It’s estimated that 6.5 million Americans have Alzheimer’s disease and that number keeps increasing. Around three out of ten adults with Alzheimer’s are below the age of 75, so it’s common for their children to still be raising families and working full-time jobs. Your mom has Alzheimer’s disease, and you’re not sure what to do. You want to help her as much as you can, but you have a full-time job and aren’t close to retirement age. How do you know when it’s time for Alzheimer’s care for your mom? Here are a few signs to look for.
She Fails to Take Her Medications
Here’s one of the most alarming aspects of the disease. Your mom forgets to take her Alzheimer’s medications, vitamins, and antidepressants. Or, she takes them and doesn’t remember taking them, so she takes more. Soon, you find she’s taken four antidepressants in one day because she couldn’t remember.
Alzheimer’s care aides can keep her pills locked in a cabinet and get them out for her to take. If she tries to take more, they can redirect her and assure her she’s already taken them.
She Can’t Drive
When someone is diagnosed with Alzheimer’s, the memory care team will recommend giving up the keys early on. You don’t want your mom driving around the city with no idea how to get back home.
When she has to stop driving, she doesn’t have to stop going out. She can have Alzheimer’s care services for transportation that accompany her to appointments and when running errands.
Your Mom is Wandering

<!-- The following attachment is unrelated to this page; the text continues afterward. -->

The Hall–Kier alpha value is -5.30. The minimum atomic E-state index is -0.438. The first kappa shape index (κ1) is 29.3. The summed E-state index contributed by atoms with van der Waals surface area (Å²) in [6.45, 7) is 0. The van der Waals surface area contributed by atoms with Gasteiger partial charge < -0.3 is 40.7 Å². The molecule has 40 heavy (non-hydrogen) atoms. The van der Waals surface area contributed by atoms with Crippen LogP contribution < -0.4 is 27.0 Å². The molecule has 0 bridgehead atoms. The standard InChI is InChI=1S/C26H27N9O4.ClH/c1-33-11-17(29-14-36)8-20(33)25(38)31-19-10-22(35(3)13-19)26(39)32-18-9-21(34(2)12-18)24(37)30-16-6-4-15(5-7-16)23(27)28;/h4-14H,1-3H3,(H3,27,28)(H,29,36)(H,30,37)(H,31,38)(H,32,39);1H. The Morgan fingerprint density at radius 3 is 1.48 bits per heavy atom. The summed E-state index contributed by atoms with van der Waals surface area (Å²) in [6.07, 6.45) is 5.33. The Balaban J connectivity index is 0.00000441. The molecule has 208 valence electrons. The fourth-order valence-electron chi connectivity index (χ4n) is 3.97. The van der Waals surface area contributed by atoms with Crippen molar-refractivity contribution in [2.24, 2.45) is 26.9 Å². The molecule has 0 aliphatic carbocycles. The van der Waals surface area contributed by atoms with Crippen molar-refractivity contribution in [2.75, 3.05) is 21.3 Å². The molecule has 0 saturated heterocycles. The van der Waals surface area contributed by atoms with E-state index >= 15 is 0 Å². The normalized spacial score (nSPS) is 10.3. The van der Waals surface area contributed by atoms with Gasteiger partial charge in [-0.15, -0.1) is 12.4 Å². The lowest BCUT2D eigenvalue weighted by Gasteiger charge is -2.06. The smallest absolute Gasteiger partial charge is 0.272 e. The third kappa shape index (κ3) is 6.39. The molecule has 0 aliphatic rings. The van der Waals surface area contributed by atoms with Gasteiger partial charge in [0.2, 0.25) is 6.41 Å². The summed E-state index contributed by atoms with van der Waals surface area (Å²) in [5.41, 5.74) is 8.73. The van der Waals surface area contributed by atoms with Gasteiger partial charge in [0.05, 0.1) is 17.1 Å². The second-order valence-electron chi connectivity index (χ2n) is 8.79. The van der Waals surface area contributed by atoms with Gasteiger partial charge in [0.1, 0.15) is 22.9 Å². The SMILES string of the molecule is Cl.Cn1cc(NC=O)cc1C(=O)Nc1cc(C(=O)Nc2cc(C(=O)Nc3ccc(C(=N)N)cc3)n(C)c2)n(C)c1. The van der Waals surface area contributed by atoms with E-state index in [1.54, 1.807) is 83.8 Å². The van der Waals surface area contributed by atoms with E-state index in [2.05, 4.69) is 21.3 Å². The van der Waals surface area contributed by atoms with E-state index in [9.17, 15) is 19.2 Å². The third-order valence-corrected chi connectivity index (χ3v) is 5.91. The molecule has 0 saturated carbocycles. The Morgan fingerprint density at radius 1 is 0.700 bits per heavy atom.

You arrive to visit your mom and find she’s left her home. An hour passes and she’s not back, so you’re worried. You set off and find her wandering the streets. She didn’t recognize her home and had no idea how to get back. She needs someone with her 24/7 if she’s wandering.
Your Mom Forgets Food is Cooking
Your mom sets off her smoke detector because she forgot she’d started cooking scrambled eggs. When the smoke set off the alarms in her home, the eggs were on smoking. Thankfully, your brother was in the home and prevented a kitchen fire, but you worry about her doing this again.
She’s Becoming Incontinent
Often, people with Alzheimer’s lose track of simple things like when their bladder is full. They may not remember how to get to the bathroom in time. Incontinence is normal in the later stages of Alzheimer’s. It helps to have a caregiver to offer cues that your mom should go to the bathroom and help her get to the toilet and use it in time.
Once you know your mom’s care needs, talk to an expert in Alzheimer’s care. It’s not a disease that progresses the same with everyone. Some will slowly progress for years, while others seem to rush from one stage to the next. Pay attention to your mom’s abilities and arrange Alzheimer’s care as soon as you notice she’s struggling with self-care and housekeeping.